Suddenly you see so clearly how the world is filled, every single square inch of it, with tiny blossoms.
Holding the handmade ornaments from my daughter, with their crayon colorings, brilliantly arranged as a little girl of five to say Santa was arriving, made me nostalgic for those beautiful days of handcrafted gifts with special bows made by her small hands.
Our heart aches – not from regret, but from the memory of what was.
It took almost 30 years, a random sentence and an impromptu visit to an old friend’s grave to make me realize what I did that day and to show me how far I’ve come.
It’s been 20 years since I’ve heard her laugh, dried the dishes while she washed and enjoyed her company over cookies and coffee. Only one cookie allowed per cup, by the way. That was our rule.
Reading through your diaries – back during those nasty divorce years – I remember dealing with my own issues as a young teenager; never realizing how you suffered as well… especially missing mum.
Even when the truth crushed me, like ever-creeping walls, closing in like some Indiana Jones scenario, and me without my party, and an invisible quiver I couldn’t even see, of arrows with fire that had burned out long ago, and my only shield was my ability to be scarier than than the fears I faced.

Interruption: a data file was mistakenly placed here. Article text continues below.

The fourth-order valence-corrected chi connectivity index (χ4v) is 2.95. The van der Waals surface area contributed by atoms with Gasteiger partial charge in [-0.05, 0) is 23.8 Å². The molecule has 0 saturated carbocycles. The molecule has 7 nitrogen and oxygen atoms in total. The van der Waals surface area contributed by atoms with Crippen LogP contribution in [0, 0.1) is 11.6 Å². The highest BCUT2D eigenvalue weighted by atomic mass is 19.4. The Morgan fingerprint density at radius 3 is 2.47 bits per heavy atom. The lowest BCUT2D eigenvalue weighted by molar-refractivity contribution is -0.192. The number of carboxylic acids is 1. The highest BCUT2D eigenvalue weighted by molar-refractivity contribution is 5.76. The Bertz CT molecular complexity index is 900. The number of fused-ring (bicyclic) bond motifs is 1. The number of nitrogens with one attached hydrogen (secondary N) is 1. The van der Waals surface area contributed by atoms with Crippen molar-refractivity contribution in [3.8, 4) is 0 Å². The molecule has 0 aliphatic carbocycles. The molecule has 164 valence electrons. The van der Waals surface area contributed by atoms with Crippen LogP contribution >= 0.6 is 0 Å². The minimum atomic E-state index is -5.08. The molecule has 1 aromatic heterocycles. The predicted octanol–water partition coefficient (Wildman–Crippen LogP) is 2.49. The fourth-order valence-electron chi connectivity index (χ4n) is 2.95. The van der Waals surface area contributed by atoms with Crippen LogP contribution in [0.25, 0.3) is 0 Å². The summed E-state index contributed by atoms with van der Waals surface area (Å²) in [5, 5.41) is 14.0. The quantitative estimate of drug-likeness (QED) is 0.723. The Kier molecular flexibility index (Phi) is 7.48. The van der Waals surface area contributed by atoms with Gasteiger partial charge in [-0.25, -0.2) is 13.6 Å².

I had to grow up fast… from being a “cowboy” to a man… figuratively, throwing myself at her feet; literally, begging for forgiveness.
Metaphorically, the same lines of the poem can be taken as a directive for life. If you want to reach your dreams, you have to let go of fretting and obsessing over every little obstacle that appears along the way.
A miniature face was all you could see peeping out of the blanket – two navy-blue eyes, translucent white skin and a tiny pair of pursed red lips. Mother and child seemed other-worldly; like a mirage, flickering on and off.